I tend to forget to do things if I don’t write them down. I know it is a product of having too many things to do and thinking about too many things at once, but sometimes I wonder about my memory. I promised a post on the flourless chocolate cake we made for Rich’s birthday and I am writing it before I forget again. That is not to say that this is a forgettable cake. On the contrary, it is a cake we will be talking about (and making) for years to come.
I have had flourless chocolate cakes that weren’t really flourless, cakes that were more like a slice of a giant truffle, cakes that were too dark and bitter and cakes that weren’t worth the calories. This recipe from Chocablog is none of those. It was just dark enough, just sweet enough, fudgy without being too dense and deliciously worth every calorie.
The original measurements were metric. I converted them to cups and ounces to make the cake easier to make if you don’t have a scale. I skipped the part mentioned in Chocablog’s post about adding some of the batter at the end and barely baking it. I wanted to make it easy to control the portions, so I baked it in 12 ramekins so we would each have our own little round cake for a serving. I also added vanilla, which I almost always use in chocolate recipes – I think it adds a depth that can sometimes be missing in chocolate desserts.
I thought I would be able to turn the leftover cakes out of their cups for freezing, but they were too fudgy (which is a good thing), so I froze the leftovers right in their cups. We haven’t eaten any of those yet, but I’ll let you know how they are when we do (which might be tonight – writing about them makes me want one).
We served the cakes with barely sweetened cream whipped just until thick, but not anywhere near stiff. We could have skipped the cream totally and just let the cake stand on its own, which is exactly what I did after the cream was gone.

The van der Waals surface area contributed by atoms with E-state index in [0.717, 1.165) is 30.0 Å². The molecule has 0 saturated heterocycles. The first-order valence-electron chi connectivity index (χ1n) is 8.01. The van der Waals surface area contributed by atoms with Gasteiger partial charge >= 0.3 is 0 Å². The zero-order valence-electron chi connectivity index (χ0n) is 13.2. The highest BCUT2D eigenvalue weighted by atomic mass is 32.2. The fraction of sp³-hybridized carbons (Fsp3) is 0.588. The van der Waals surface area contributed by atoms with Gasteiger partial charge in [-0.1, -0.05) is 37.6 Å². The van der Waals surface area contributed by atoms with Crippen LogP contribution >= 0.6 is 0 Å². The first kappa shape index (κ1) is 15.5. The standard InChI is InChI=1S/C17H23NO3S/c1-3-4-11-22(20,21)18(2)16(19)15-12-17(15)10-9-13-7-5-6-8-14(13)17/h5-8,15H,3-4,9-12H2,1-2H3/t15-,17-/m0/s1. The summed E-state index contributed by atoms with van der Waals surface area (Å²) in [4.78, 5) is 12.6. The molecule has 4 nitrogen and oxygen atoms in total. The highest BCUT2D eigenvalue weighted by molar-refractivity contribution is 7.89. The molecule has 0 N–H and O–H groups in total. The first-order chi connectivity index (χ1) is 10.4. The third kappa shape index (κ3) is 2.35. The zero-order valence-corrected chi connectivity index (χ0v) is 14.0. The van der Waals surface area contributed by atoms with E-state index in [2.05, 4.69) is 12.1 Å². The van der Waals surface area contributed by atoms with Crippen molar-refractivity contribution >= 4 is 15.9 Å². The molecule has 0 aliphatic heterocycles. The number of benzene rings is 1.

Flourless Chocolate Cake
Adapted from Chocablog
This makes a very fudgy, decadent cake. Plan to serve it in the ramekins if you use them. If you don’t have ramekins or a spring form pan, you can use a 2-inch deep 9-inch round pan, but grease and flour it and line the bottom with a circle of parchment paper, or plan to serve it right out of the pan and count on a few less-than-pretty slices (they still taste fabulous!).
2 sticks (1 cup) butter
8 ounces dark chocolate (I used Trader Joe’s Pound Plus, dark)
3/4 cup plus 1 tablespoon cocoa
2 teaspoons vanilla
7 eggs, separated
1 cup plus 2 tablespoons granulated sugar, divided
½ teaspoon salt
Preheat the oven to 300 degrees. Grease 12 1-cup ramekins or 1 9-inch spring form pan, or grease a 2-inch deep 9-inch round cake pan and cut a circle of parchment or waxed paper to place in the bottom. Grease the paper and flour the whole thing. If you are using ramekins, set them on a cookie sheet to make it easier to get them into and out of the oven. Set your prepared pans aside.
Melt the butter and the chocolate together in the microwave. Stir in the cocoa and the vanilla. Set aside to cool slightly.
Beat the egg whites with ¼ cup sugar and the salt until soft peaks form. Set aside.
Beat the egg yolks with the remaining sugar until very pale yellow and tripled in volume. This could take up to 10 minutes, depending on how powerful your mixer is.
Using low speed, mix the chocolate mixture into the egg yolk mixture. Fold in the beaten egg whites by hand, to keep as much volume as possible.
Divide the mixture between the prepared ramekins or pour into the prepared pan. Smooth the top of the batter.
Bake the ramekins for 20-25 minutes or the larger pan for 30-35 minutes. When cake is done, it will have risen and the tops will look baked. A toothpick inserted in the middle will come out with fudgy, but not raw, batter. Do not over bake, or you will lose the luscious texture. Cool in pans on racks. Serve warm or at room temperature.